MRCI's Inter-Market Correlation Explanation |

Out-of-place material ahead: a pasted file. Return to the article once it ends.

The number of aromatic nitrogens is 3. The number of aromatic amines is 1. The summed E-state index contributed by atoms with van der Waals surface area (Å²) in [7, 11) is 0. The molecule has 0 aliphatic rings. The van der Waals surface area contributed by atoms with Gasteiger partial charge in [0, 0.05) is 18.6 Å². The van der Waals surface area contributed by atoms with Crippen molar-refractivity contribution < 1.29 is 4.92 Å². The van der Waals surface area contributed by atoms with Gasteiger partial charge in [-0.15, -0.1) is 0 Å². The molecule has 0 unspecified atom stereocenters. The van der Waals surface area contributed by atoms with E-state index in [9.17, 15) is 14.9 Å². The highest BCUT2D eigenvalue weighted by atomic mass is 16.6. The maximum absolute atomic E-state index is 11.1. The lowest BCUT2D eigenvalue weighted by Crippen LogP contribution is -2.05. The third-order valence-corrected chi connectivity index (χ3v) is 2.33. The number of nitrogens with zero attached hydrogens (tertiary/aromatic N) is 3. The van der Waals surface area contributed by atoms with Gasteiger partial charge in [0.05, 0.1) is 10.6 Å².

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The following is an explanation published in a historical edition of the Moore Research Center Report which explains the use of our correlation charts. Any questions regarding these charts can be directed to Research Director Nick Colley or Editor-in-Chief Jerry Toepke. Of course, one would expect gold and silver futures to move in tandem, to correlate closely, with each other. They're both precious metals, aren't they? But silver is also a by product of copper mining. Would they tend to trade together-or contrarily? Similarly, one might expect price activity in Euros and T-bonds to be similar. Conversely, the Swiss Franc and the Dollar Index should have opposite reactions to the same market input. A primary rationale behind the continuing bull market in stocks has been declining interest rates. How closely, in fact, have T-bond and SP500 futures tracked each other on a daily basis? For years traders have made a very non-fundamental connection between the silver and soybean markets. How closely have they traded? Heating oil and crude oil-yes. But live cattle and the J-Yen??? Some brief explanation is required. The singular relationship under consideration is the frequency of duplicated up/down daily closings. E.g., if Market A closed higher on Day 1, did also Market B? (In that respect, the study is qualitative, not quantitative, i.e., the amount is irrelevant.) Without going into further details of least-squares and scatterplots, the precise statistical terminology that describes each relationship is a sample coefficient of correlation, a number greater than -1 and less than +1. Thus, if, every day over the sample period, each of two markets duplicated the other's higher or lower closing, they would have a coefficient of correlation equal to 1/1, or +1. Conversely, two markets that always closed contrarily to each other would have a coefficient equal to -1. A 0 value indicates no correlation whatsoever. For convenience, however, all values in the spread sheet have been stated in terms of percentages of +1 or -1. Remember, the amount of change is irrelevant, which can account for differences in trend. |